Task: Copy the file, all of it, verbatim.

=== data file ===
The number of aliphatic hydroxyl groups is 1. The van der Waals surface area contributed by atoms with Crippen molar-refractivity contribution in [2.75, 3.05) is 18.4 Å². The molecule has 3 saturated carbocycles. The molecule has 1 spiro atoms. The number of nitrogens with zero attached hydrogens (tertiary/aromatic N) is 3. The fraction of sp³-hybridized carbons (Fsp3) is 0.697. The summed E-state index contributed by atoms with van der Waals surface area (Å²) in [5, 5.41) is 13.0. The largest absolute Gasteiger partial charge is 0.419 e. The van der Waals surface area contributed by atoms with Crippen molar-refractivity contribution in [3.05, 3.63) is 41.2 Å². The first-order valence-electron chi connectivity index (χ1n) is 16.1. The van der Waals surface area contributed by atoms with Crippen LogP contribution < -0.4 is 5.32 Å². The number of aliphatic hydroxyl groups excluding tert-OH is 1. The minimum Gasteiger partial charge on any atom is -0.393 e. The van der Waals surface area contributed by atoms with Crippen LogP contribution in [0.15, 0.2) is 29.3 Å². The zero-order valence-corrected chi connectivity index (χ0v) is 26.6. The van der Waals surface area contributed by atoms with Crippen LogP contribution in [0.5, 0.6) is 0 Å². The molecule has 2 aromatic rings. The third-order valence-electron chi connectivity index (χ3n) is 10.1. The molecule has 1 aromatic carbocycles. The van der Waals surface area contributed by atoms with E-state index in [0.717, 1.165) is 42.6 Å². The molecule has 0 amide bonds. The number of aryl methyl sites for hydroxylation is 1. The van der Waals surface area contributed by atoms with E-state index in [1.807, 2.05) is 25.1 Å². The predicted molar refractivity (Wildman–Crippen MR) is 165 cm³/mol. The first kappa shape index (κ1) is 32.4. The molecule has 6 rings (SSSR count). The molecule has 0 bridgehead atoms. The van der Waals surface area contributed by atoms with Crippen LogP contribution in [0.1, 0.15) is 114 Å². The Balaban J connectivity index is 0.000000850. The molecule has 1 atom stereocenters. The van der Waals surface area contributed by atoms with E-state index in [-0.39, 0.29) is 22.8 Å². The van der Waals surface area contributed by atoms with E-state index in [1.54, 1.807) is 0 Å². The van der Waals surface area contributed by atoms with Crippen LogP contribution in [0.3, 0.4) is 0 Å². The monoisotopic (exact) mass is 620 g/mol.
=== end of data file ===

The number of aliphatic hydroxyl groups is 1. The van der Waals surface area contributed by atoms with Crippen molar-refractivity contribution in [2.75, 3.05) is 18.4 Å². The molecule has 3 saturated carbocycles. The molecule has 1 spiro atoms. The number of nitrogens with zero attached hydrogens (tertiary/aromatic N) is 3. The fraction of sp³-hybridized carbons (Fsp3) is 0.697. The summed E-state index contributed by atoms with van der Waals surface area (Å²) in [5, 5.41) is 13.0. The largest absolute Gasteiger partial charge is 0.419 e. The van der Waals surface area contributed by atoms with Crippen molar-refractivity contribution in [3.05, 3.63) is 41.2 Å². The first-order valence-electron chi connectivity index (χ1n) is 16.1. The van der Waals surface area contributed by atoms with Crippen LogP contribution < -0.4 is 5.32 Å². The number of aliphatic hydroxyl groups excluding tert-OH is 1. The minimum Gasteiger partial charge on any atom is -0.393 e. The van der Waals surface area contributed by atoms with Crippen LogP contribution in [0.15, 0.2) is 29.3 Å². The zero-order valence-corrected chi connectivity index (χ0v) is 26.6. The van der Waals surface area contributed by atoms with Crippen LogP contribution in [0.5, 0.6) is 0 Å². The molecule has 2 aromatic rings. The third-order valence-electron chi connectivity index (χ3n) is 10.1. The molecule has 1 aromatic carbocycles. The van der Waals surface area contributed by atoms with E-state index in [0.717, 1.165) is 42.6 Å². The molecule has 0 amide bonds. The number of aryl methyl sites for hydroxylation is 1. The van der Waals surface area contributed by atoms with E-state index in [1.807, 2.05) is 25.1 Å². The predicted molar refractivity (Wildman–Crippen MR) is 165 cm³/mol. The first kappa shape index (κ1) is 32.4. The molecule has 6 rings (SSSR count). The molecule has 0 bridgehead atoms. The van der Waals surface area contributed by atoms with Crippen LogP contribution in [0.1, 0.15) is 114 Å². The Balaban J connectivity index is 0.000000850. The molecule has 1 atom stereocenters. The van der Waals surface area contributed by atoms with E-state index in [-0.39, 0.29) is 22.8 Å². The van der Waals surface area contributed by atoms with E-state index in [1.54, 1.807) is 0 Å². The van der Waals surface area contributed by atoms with Crippen LogP contribution in [0.3, 0.4) is 0 Å². The monoisotopic (exact) mass is 620 g/mol.